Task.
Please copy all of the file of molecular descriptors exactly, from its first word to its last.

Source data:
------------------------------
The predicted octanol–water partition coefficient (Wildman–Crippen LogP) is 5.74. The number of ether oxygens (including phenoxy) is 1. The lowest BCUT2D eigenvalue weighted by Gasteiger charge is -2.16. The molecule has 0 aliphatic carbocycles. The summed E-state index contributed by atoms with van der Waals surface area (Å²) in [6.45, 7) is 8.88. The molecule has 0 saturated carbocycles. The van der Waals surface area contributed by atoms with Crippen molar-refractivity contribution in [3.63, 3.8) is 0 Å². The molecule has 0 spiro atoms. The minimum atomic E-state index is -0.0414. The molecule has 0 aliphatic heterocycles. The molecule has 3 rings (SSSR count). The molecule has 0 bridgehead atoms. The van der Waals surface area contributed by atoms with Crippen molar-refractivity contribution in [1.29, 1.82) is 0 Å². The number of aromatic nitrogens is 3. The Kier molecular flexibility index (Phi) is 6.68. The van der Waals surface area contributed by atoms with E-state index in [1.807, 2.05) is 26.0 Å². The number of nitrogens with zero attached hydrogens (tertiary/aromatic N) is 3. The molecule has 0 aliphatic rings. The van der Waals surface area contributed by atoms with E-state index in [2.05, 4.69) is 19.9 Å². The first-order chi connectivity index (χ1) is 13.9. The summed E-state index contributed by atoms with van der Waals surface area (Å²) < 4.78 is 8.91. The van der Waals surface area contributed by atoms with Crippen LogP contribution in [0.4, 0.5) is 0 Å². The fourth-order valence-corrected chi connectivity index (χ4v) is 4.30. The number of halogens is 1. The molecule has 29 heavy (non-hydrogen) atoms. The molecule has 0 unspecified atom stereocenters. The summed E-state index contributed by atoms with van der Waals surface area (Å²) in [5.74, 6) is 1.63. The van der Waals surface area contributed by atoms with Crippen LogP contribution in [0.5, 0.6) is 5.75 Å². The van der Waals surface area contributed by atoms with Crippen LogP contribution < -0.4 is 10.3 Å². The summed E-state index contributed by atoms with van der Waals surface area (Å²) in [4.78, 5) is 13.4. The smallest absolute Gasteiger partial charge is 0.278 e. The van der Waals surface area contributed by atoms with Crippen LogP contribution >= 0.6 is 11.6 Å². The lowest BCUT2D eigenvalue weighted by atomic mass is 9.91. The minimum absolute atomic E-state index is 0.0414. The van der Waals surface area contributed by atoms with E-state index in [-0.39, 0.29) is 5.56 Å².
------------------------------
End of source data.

The predicted octanol–water partition coefficient (Wildman–Crippen LogP) is 5.74. The number of ether oxygens (including phenoxy) is 1. The lowest BCUT2D eigenvalue weighted by Gasteiger charge is -2.16. The molecule has 0 aliphatic carbocycles. The summed E-state index contributed by atoms with van der Waals surface area (Å²) in [6.45, 7) is 8.88. The molecule has 0 saturated carbocycles. The van der Waals surface area contributed by atoms with Crippen molar-refractivity contribution in [3.63, 3.8) is 0 Å². The molecule has 0 spiro atoms. The minimum atomic E-state index is -0.0414. The molecule has 0 aliphatic heterocycles. The molecule has 3 rings (SSSR count). The molecule has 0 bridgehead atoms. The van der Waals surface area contributed by atoms with Crippen molar-refractivity contribution in [1.29, 1.82) is 0 Å². The number of aromatic nitrogens is 3. The Kier molecular flexibility index (Phi) is 6.68. The van der Waals surface area contributed by atoms with E-state index in [1.807, 2.05) is 26.0 Å². The number of nitrogens with zero attached hydrogens (tertiary/aromatic N) is 3. The molecule has 0 aliphatic rings. The van der Waals surface area contributed by atoms with E-state index in [2.05, 4.69) is 19.9 Å². The first-order chi connectivity index (χ1) is 13.9. The summed E-state index contributed by atoms with van der Waals surface area (Å²) < 4.78 is 8.91. The van der Waals surface area contributed by atoms with Crippen LogP contribution in [0.4, 0.5) is 0 Å². The fourth-order valence-corrected chi connectivity index (χ4v) is 4.30. The number of halogens is 1. The molecule has 29 heavy (non-hydrogen) atoms. The molecule has 0 unspecified atom stereocenters. The summed E-state index contributed by atoms with van der Waals surface area (Å²) in [5.74, 6) is 1.63. The van der Waals surface area contributed by atoms with Crippen LogP contribution in [0.5, 0.6) is 5.75 Å². The van der Waals surface area contributed by atoms with Crippen LogP contribution < -0.4 is 10.3 Å². The summed E-state index contributed by atoms with van der Waals surface area (Å²) in [4.78, 5) is 13.4. The smallest absolute Gasteiger partial charge is 0.278 e. The van der Waals surface area contributed by atoms with Crippen LogP contribution >= 0.6 is 11.6 Å². The lowest BCUT2D eigenvalue weighted by atomic mass is 9.91. The minimum absolute atomic E-state index is 0.0414. The van der Waals surface area contributed by atoms with E-state index in [-0.39, 0.29) is 5.56 Å².